Only the very wealthy European countries have public spending in excess of Ireland's $19,000 per person. It is worth noting that these figures are adjusted for prices, to give the real purchasing power of the money. Given the level of Irish prices, the actual figure would be higher still.
France, Germany and Britain all spend less per person than Ireland (yes, even the much-maligned French). Spain, which ranks closest to Ireland in income per person, is 10 places further down in public spending.
This is what others see, especially The Others in the troika. The report gives a handy breakdown of where the money goes, as compared with the OECD as a whole. Ireland looks fairly typical, except when it comes to the actual amounts spent. Social protection, at 36pc of government spending, is bang on the average. Health, at 14.5pc, is a percentage point higher, and does not include the significant amount spent on private healthcare. Education is 0.6 points below the average, which seems odd in a country with one of the youngest populations.
The big outlier is "economic services." More than 16pc of government spending goes under this heading, compared with 10.5pc across the OECD. Most of it is supports of varying kinds for business, industry and farming. It is surprising that this received so little attention from the troika. It would appear to be an area crying out for a root and branch value-for-money analysis.
The other worry is that the health service bosses tell us they cannot provide a proper service for this kind of money – $3,800 per man, woman and child (lots of healthy children). The UK spends $3,500, with very little extra private health spending, although the German universal insurance model admired by the government costs $4,800.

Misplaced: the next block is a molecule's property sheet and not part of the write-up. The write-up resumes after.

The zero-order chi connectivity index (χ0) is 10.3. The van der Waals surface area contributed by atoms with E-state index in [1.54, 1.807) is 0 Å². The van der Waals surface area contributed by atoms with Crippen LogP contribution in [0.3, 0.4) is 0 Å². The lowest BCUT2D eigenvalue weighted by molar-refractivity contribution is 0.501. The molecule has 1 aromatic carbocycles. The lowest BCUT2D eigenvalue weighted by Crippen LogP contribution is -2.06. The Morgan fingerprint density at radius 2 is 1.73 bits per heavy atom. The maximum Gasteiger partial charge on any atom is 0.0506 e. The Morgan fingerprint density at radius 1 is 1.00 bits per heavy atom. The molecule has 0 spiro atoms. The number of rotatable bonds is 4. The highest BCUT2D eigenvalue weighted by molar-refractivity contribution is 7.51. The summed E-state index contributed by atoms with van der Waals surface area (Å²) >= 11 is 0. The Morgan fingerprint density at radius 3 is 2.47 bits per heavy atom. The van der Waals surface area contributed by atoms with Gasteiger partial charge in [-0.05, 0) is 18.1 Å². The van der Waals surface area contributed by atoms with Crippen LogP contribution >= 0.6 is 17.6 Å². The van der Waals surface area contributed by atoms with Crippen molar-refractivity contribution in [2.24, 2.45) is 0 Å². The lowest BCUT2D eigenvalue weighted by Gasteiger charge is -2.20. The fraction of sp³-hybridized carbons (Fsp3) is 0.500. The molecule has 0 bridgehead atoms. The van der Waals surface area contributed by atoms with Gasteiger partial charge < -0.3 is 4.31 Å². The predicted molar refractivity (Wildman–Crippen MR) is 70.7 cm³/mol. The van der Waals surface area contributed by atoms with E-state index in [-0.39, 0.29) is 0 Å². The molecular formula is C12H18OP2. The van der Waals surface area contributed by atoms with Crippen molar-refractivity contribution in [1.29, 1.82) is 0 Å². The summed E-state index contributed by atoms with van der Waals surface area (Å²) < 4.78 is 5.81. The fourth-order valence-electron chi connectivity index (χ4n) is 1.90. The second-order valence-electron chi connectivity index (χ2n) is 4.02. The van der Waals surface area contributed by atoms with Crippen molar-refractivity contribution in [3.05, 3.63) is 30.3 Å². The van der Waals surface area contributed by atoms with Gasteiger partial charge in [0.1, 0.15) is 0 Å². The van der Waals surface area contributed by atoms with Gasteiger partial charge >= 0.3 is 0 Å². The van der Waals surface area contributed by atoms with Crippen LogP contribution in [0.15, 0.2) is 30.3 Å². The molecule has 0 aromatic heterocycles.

We can assume that the saving on defence will continue, but the impact of an ageing population will far outstrip that. Health costs will rise – half the average person's health costs are in the last two years of their life – and state pensions will impinge mightily on the social protection budget. The crisis has seen more public services provided with the same amount of money, but the process appears to be running out of steam. Yet it will have to continue, because demand for services is going to grow faster than the money available possibly can. The next €12bn in tax revenues are earmarked just to meet eurozone rules on debt and deficits.
The report demonstrates no obvious reason for this sorry state of affairs. Numbers employed in the Irish government service are not out of line. Conveniently perhaps, Irish data does not allow comparisons on public sector pay, but the OECD average of $126,000 for middle managers and $230,000 for senior managers does not seem terribly out of line.
One is left with the impression, already conveyed by the Croke Park process, that the root problem is not so much cost – although it is part of it – as failure in management and organisation. Whatever it is, the system seems unfit for the future that is expected.